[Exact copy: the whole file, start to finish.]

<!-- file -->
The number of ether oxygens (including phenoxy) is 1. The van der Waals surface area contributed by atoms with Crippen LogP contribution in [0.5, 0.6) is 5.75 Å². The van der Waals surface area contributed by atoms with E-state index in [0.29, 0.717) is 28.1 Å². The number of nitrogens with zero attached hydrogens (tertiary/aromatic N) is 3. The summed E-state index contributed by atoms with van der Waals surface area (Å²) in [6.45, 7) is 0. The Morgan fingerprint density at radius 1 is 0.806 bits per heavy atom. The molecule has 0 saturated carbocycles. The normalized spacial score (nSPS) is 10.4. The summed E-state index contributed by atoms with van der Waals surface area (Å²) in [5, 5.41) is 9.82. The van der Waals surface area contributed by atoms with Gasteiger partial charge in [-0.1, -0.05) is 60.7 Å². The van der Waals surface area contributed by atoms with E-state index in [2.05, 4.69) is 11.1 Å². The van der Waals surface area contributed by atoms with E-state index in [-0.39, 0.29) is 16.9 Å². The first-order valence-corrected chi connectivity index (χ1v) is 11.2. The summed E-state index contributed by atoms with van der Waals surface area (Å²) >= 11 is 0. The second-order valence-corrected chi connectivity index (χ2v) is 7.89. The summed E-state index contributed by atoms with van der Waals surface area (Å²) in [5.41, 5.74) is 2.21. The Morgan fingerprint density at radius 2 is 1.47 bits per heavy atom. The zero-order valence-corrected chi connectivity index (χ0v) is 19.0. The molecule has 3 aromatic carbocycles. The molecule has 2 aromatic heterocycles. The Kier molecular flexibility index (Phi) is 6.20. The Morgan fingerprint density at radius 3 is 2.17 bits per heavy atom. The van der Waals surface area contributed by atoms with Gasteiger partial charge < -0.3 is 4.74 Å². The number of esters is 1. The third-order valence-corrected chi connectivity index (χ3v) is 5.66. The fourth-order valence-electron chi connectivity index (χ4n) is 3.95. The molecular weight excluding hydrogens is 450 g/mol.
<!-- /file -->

The number of ether oxygens (including phenoxy) is 1. The van der Waals surface area contributed by atoms with Crippen LogP contribution in [0.5, 0.6) is 5.75 Å². The van der Waals surface area contributed by atoms with E-state index in [0.29, 0.717) is 28.1 Å². The number of nitrogens with zero attached hydrogens (tertiary/aromatic N) is 3. The summed E-state index contributed by atoms with van der Waals surface area (Å²) in [6.45, 7) is 0. The Morgan fingerprint density at radius 1 is 0.806 bits per heavy atom. The molecule has 0 saturated carbocycles. The normalized spacial score (nSPS) is 10.4. The summed E-state index contributed by atoms with van der Waals surface area (Å²) in [5, 5.41) is 9.82. The van der Waals surface area contributed by atoms with Gasteiger partial charge in [-0.1, -0.05) is 60.7 Å². The van der Waals surface area contributed by atoms with E-state index in [2.05, 4.69) is 11.1 Å². The van der Waals surface area contributed by atoms with E-state index in [-0.39, 0.29) is 16.9 Å². The first-order valence-corrected chi connectivity index (χ1v) is 11.2. The summed E-state index contributed by atoms with van der Waals surface area (Å²) >= 11 is 0. The second-order valence-corrected chi connectivity index (χ2v) is 7.89. The summed E-state index contributed by atoms with van der Waals surface area (Å²) in [5.41, 5.74) is 2.21. The Morgan fingerprint density at radius 2 is 1.47 bits per heavy atom. The zero-order valence-corrected chi connectivity index (χ0v) is 19.0. The molecule has 3 aromatic carbocycles. The molecule has 2 aromatic heterocycles. The Kier molecular flexibility index (Phi) is 6.20. The Morgan fingerprint density at radius 3 is 2.17 bits per heavy atom. The van der Waals surface area contributed by atoms with Gasteiger partial charge < -0.3 is 4.74 Å². The number of esters is 1. The third-order valence-corrected chi connectivity index (χ3v) is 5.66. The fourth-order valence-electron chi connectivity index (χ4n) is 3.95. The molecular weight excluding hydrogens is 450 g/mol.